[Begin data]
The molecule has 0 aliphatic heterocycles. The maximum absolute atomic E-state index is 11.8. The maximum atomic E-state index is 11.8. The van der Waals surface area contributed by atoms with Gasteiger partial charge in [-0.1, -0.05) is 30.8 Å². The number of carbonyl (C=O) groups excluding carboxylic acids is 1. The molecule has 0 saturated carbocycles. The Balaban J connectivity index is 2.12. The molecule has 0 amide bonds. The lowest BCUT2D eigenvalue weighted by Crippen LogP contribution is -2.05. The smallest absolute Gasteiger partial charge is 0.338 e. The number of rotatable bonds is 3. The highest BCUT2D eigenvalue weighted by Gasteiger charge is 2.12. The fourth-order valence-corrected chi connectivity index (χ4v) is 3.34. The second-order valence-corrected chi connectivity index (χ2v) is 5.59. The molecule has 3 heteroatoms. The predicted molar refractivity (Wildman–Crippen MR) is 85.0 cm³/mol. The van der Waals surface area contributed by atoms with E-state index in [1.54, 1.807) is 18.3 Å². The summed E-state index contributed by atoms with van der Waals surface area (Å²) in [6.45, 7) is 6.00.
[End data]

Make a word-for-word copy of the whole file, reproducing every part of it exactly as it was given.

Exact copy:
The molecule has 0 aliphatic heterocycles. The maximum absolute atomic E-state index is 11.8. The maximum atomic E-state index is 11.8. The van der Waals surface area contributed by atoms with Gasteiger partial charge in [-0.1, -0.05) is 30.8 Å². The number of carbonyl (C=O) groups excluding carboxylic acids is 1. The molecule has 0 saturated carbocycles. The Balaban J connectivity index is 2.12. The molecule has 0 amide bonds. The lowest BCUT2D eigenvalue weighted by Crippen LogP contribution is -2.05. The smallest absolute Gasteiger partial charge is 0.338 e. The number of rotatable bonds is 3. The highest BCUT2D eigenvalue weighted by Gasteiger charge is 2.12. The fourth-order valence-corrected chi connectivity index (χ4v) is 3.34. The second-order valence-corrected chi connectivity index (χ2v) is 5.59. The molecule has 3 heteroatoms. The predicted molar refractivity (Wildman–Crippen MR) is 85.0 cm³/mol. The van der Waals surface area contributed by atoms with E-state index in [1.54, 1.807) is 18.3 Å². The summed E-state index contributed by atoms with van der Waals surface area (Å²) in [6.45, 7) is 6.00.